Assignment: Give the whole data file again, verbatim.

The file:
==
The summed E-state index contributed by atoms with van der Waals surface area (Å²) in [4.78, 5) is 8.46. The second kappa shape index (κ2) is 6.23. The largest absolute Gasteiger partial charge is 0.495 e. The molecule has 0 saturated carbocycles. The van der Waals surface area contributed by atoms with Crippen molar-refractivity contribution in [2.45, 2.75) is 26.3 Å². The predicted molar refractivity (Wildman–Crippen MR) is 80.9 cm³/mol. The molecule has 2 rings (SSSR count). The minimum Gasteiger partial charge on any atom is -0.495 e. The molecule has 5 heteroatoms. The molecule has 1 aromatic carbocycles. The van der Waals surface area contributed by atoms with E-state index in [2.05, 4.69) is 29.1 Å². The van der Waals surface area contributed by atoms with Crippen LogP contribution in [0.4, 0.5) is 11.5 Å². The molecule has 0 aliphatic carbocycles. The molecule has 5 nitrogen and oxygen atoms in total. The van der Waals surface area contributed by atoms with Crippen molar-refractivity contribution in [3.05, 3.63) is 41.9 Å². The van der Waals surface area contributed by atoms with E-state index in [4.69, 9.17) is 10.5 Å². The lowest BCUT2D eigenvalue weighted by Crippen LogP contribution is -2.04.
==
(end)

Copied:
The summed E-state index contributed by atoms with van der Waals surface area (Å²) in [4.78, 5) is 8.46. The second kappa shape index (κ2) is 6.23. The largest absolute Gasteiger partial charge is 0.495 e. The molecule has 0 saturated carbocycles. The van der Waals surface area contributed by atoms with Crippen molar-refractivity contribution in [2.45, 2.75) is 26.3 Å². The predicted molar refractivity (Wildman–Crippen MR) is 80.9 cm³/mol. The molecule has 2 rings (SSSR count). The minimum Gasteiger partial charge on any atom is -0.495 e. The molecule has 5 heteroatoms. The molecule has 1 aromatic carbocycles. The van der Waals surface area contributed by atoms with E-state index in [2.05, 4.69) is 29.1 Å². The van der Waals surface area contributed by atoms with Crippen LogP contribution in [0.4, 0.5) is 11.5 Å². The molecule has 0 aliphatic carbocycles. The molecule has 5 nitrogen and oxygen atoms in total. The van der Waals surface area contributed by atoms with Crippen molar-refractivity contribution in [3.05, 3.63) is 41.9 Å². The van der Waals surface area contributed by atoms with E-state index in [4.69, 9.17) is 10.5 Å². The lowest BCUT2D eigenvalue weighted by Crippen LogP contribution is -2.04.